Assistant Practitioner (Life Science)

In NHSScotland, Healthcare Science Assistant Practitioners normally work in laboratories as part of a team, with other healthcare science staff. They are trained to maintain and operate complex equipment to carry out quality assured tests and technical procedures on biological samples, such as blood and urine.

They provide scientific information to Doctors and other healthcare professionals, to help in the assessment and diagnosis of a patient’s medical condition or disease.

I'm Rachel Neil. I am a Healthcare Science Assistant and I work in Laboratory Genetics at the Queen Elizabeth University Hospital in Glasgow.

When I was at school, I always enjoyed science and I did a science degree. I worked really hard and I even went back to uni to do more modules. I've worked in a lot of different laboratories around Scotland, in Ayrshire and Tayside.

When I come in, I could be working in different areas of the [department], like reception, booking in and [processing] send aways. That's where we actually receive samples in, we book them in and we also send samples to other areas [and] labs all around the world.

There are seven of us that work in this wee area [and] we all get a turn of doing each individual thing and we're always there for each other. We communicate with each other and learn new things and by doing this, you keep your skills up.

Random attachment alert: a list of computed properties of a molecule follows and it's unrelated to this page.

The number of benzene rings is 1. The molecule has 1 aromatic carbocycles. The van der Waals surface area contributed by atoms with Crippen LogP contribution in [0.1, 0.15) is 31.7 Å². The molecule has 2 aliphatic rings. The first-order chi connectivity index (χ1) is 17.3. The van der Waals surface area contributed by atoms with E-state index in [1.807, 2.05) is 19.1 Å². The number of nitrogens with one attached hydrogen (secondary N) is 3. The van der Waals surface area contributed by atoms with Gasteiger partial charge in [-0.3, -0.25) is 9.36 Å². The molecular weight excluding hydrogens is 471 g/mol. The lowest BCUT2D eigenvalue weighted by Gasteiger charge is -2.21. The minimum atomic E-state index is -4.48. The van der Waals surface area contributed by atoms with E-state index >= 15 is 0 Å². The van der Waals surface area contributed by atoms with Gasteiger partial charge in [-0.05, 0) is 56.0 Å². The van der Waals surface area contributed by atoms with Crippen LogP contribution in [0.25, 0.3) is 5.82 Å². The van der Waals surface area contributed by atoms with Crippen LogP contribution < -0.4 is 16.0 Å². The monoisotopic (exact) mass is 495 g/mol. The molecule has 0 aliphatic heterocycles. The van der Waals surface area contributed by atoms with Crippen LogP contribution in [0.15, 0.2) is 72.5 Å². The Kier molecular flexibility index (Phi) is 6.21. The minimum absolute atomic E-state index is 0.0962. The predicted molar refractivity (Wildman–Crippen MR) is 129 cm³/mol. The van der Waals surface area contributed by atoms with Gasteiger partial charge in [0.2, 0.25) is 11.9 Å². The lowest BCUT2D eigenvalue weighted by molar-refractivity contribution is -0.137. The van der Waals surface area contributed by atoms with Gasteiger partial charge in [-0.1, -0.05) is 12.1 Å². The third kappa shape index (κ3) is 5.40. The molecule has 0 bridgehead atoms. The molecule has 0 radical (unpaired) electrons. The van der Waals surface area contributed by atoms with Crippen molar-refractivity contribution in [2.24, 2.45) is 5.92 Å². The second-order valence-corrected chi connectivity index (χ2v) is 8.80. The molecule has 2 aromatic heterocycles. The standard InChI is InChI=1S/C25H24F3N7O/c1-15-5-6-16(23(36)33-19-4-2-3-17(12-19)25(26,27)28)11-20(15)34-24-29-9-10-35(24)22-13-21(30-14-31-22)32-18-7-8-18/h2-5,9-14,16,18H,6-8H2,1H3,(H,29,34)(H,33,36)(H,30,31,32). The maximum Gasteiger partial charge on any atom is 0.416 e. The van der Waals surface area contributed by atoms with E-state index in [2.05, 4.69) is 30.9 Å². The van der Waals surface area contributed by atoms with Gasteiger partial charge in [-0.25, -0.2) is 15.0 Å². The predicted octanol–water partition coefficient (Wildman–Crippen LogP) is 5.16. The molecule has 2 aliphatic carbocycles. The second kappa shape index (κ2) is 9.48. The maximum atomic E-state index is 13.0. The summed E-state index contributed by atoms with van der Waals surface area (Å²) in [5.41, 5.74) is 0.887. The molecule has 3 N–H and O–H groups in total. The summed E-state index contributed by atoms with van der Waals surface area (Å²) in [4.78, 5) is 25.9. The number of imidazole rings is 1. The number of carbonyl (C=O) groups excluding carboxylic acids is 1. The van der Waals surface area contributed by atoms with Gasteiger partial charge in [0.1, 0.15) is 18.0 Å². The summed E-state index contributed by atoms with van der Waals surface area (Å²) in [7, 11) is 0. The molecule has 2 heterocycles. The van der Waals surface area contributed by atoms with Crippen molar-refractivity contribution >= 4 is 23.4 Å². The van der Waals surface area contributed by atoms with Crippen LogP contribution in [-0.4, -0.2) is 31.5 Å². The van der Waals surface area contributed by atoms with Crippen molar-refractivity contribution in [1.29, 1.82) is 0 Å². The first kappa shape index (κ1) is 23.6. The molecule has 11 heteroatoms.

[One of the most important things is] definitely communication, because there are seven of us working in this one area, we have to communicate. You can't do your own thing, you have to work as a team. [Another important aspect of the job is having good] general lab skills. Working here, you use the pipettes to send DNA to other labs.

I would say, obviously, with the degree it helps. I came in as a Healthcare Support Worker and it was a college degree that you needed. But, I think if you are interested in doing science, get your degree at university [which will let you enter the laboratory service at entry level, so you can] work your way through the lab. I think while doing that, you actually learn more because you start at the bottom and learn how the whole lab works, rather coming in at the top and not understanding what samples we get and how things are booked in and everything like that.

The support you get within the lab [is good]. They want to help you progress. If you are showing you want to progress, that you are learning how the whole lab works, they are supportive to help you get to the next level. If you show within an interview and just learning in general, that you are very interested in progressing, they will help you as much as they can.

As a Healthcare Science Assistant Practitioner, you could carry out tests and undertake technical procedures on patient samples using a range of scientific measurements.

You would specialise in one of three areas:

  • Infection Sciences – you’ll identify viruses, bacteria, fungi or parasites that can cause infection or disease
  • Blood Sciences – you’ll analyse biological samples to help with the diagnosis and management of disease
  • Cellular Sciences – you’ll analyse tissue cells to look for the presence of abnormalities or reveal tissue cell structure.

Depending on your chosen specialist area, your work activities could include:

  • analysing blood samples for disease or abnormalities
  • using specialist procedures, such as cell culture for cancer screening
  • providing test results to clinicians, so they can diagnose and treat patients